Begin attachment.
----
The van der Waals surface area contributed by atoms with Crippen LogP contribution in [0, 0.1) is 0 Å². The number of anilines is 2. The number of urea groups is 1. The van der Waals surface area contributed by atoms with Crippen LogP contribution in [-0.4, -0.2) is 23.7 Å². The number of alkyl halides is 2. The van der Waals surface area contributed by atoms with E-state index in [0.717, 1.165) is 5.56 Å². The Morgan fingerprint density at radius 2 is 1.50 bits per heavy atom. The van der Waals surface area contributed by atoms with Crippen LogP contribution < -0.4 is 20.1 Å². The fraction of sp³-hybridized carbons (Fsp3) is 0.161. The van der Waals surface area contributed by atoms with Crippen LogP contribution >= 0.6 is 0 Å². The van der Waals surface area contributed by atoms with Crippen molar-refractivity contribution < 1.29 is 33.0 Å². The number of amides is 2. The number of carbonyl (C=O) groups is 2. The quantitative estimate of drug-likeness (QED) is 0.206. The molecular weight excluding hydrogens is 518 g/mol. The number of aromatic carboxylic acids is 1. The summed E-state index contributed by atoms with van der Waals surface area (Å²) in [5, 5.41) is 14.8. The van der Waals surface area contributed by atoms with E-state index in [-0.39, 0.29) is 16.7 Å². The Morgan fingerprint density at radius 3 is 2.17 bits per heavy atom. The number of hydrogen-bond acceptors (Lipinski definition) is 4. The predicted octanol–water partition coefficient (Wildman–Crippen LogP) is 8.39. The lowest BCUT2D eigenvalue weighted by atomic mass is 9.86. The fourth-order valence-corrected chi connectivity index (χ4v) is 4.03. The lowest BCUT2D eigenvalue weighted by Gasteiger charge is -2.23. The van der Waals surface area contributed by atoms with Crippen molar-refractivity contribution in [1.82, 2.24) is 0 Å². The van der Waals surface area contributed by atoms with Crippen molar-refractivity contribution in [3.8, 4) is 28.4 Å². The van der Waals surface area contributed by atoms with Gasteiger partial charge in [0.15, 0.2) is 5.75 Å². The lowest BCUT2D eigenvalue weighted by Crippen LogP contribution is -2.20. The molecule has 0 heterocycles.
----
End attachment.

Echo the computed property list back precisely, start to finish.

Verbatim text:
The van der Waals surface area contributed by atoms with Crippen LogP contribution in [0, 0.1) is 0 Å². The number of anilines is 2. The number of urea groups is 1. The van der Waals surface area contributed by atoms with Crippen LogP contribution in [-0.4, -0.2) is 23.7 Å². The number of alkyl halides is 2. The van der Waals surface area contributed by atoms with E-state index in [0.717, 1.165) is 5.56 Å². The Morgan fingerprint density at radius 2 is 1.50 bits per heavy atom. The van der Waals surface area contributed by atoms with Crippen LogP contribution < -0.4 is 20.1 Å². The fraction of sp³-hybridized carbons (Fsp3) is 0.161. The van der Waals surface area contributed by atoms with Crippen LogP contribution >= 0.6 is 0 Å². The van der Waals surface area contributed by atoms with Crippen molar-refractivity contribution < 1.29 is 33.0 Å². The number of amides is 2. The number of carbonyl (C=O) groups is 2. The quantitative estimate of drug-likeness (QED) is 0.206. The molecular weight excluding hydrogens is 518 g/mol. The number of aromatic carboxylic acids is 1. The summed E-state index contributed by atoms with van der Waals surface area (Å²) in [5, 5.41) is 14.8. The van der Waals surface area contributed by atoms with E-state index in [-0.39, 0.29) is 16.7 Å². The Morgan fingerprint density at radius 3 is 2.17 bits per heavy atom. The number of hydrogen-bond acceptors (Lipinski definition) is 4. The predicted octanol–water partition coefficient (Wildman–Crippen LogP) is 8.39. The lowest BCUT2D eigenvalue weighted by atomic mass is 9.86. The fourth-order valence-corrected chi connectivity index (χ4v) is 4.03. The lowest BCUT2D eigenvalue weighted by Gasteiger charge is -2.23. The van der Waals surface area contributed by atoms with Crippen molar-refractivity contribution in [1.82, 2.24) is 0 Å². The van der Waals surface area contributed by atoms with Crippen molar-refractivity contribution in [3.8, 4) is 28.4 Å². The van der Waals surface area contributed by atoms with Gasteiger partial charge in [0.15, 0.2) is 5.75 Å². The lowest BCUT2D eigenvalue weighted by Crippen LogP contribution is -2.20. The molecule has 0 heterocycles.